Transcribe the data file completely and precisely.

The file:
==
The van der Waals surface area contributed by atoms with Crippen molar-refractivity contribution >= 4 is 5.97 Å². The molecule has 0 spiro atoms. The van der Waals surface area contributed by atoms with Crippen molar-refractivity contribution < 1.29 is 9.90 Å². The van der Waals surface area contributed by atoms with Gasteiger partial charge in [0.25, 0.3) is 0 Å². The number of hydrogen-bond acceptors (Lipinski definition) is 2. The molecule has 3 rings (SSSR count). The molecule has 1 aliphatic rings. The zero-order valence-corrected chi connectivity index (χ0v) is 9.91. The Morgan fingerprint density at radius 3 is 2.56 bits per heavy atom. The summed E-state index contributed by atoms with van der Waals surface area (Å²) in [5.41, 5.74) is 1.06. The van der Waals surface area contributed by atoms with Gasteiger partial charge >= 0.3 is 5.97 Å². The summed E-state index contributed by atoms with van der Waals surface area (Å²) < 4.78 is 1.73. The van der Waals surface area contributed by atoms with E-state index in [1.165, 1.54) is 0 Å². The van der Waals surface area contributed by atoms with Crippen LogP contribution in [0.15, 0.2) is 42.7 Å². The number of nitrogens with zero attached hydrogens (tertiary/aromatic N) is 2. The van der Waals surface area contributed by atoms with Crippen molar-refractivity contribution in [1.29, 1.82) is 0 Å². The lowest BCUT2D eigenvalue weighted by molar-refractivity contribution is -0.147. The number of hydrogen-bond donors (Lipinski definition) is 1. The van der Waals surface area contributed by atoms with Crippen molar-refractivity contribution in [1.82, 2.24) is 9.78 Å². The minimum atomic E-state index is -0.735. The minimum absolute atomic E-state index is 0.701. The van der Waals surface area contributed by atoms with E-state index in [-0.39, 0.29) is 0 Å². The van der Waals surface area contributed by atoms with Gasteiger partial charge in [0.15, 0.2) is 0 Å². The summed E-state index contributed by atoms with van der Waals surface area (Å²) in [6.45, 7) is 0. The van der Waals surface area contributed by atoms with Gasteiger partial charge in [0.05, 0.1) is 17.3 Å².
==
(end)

The van der Waals surface area contributed by atoms with Crippen molar-refractivity contribution >= 4 is 5.97 Å². The molecule has 0 spiro atoms. The van der Waals surface area contributed by atoms with Crippen molar-refractivity contribution < 1.29 is 9.90 Å². The van der Waals surface area contributed by atoms with Gasteiger partial charge in [0.25, 0.3) is 0 Å². The number of hydrogen-bond acceptors (Lipinski definition) is 2. The molecule has 3 rings (SSSR count). The molecule has 1 aliphatic rings. The zero-order valence-corrected chi connectivity index (χ0v) is 9.91. The Morgan fingerprint density at radius 3 is 2.56 bits per heavy atom. The summed E-state index contributed by atoms with van der Waals surface area (Å²) in [5.41, 5.74) is 1.06. The van der Waals surface area contributed by atoms with Gasteiger partial charge >= 0.3 is 5.97 Å². The summed E-state index contributed by atoms with van der Waals surface area (Å²) < 4.78 is 1.73. The van der Waals surface area contributed by atoms with E-state index in [1.165, 1.54) is 0 Å². The van der Waals surface area contributed by atoms with Crippen LogP contribution in [0.15, 0.2) is 42.7 Å². The number of nitrogens with zero attached hydrogens (tertiary/aromatic N) is 2. The van der Waals surface area contributed by atoms with Crippen molar-refractivity contribution in [1.29, 1.82) is 0 Å². The lowest BCUT2D eigenvalue weighted by molar-refractivity contribution is -0.147. The number of hydrogen-bond donors (Lipinski definition) is 1. The van der Waals surface area contributed by atoms with Crippen molar-refractivity contribution in [1.82, 2.24) is 9.78 Å². The minimum atomic E-state index is -0.735. The minimum absolute atomic E-state index is 0.701. The van der Waals surface area contributed by atoms with E-state index in [-0.39, 0.29) is 0 Å². The van der Waals surface area contributed by atoms with Gasteiger partial charge in [0.15, 0.2) is 0 Å². The summed E-state index contributed by atoms with van der Waals surface area (Å²) in [6.45, 7) is 0. The van der Waals surface area contributed by atoms with Gasteiger partial charge in [0.05, 0.1) is 17.3 Å².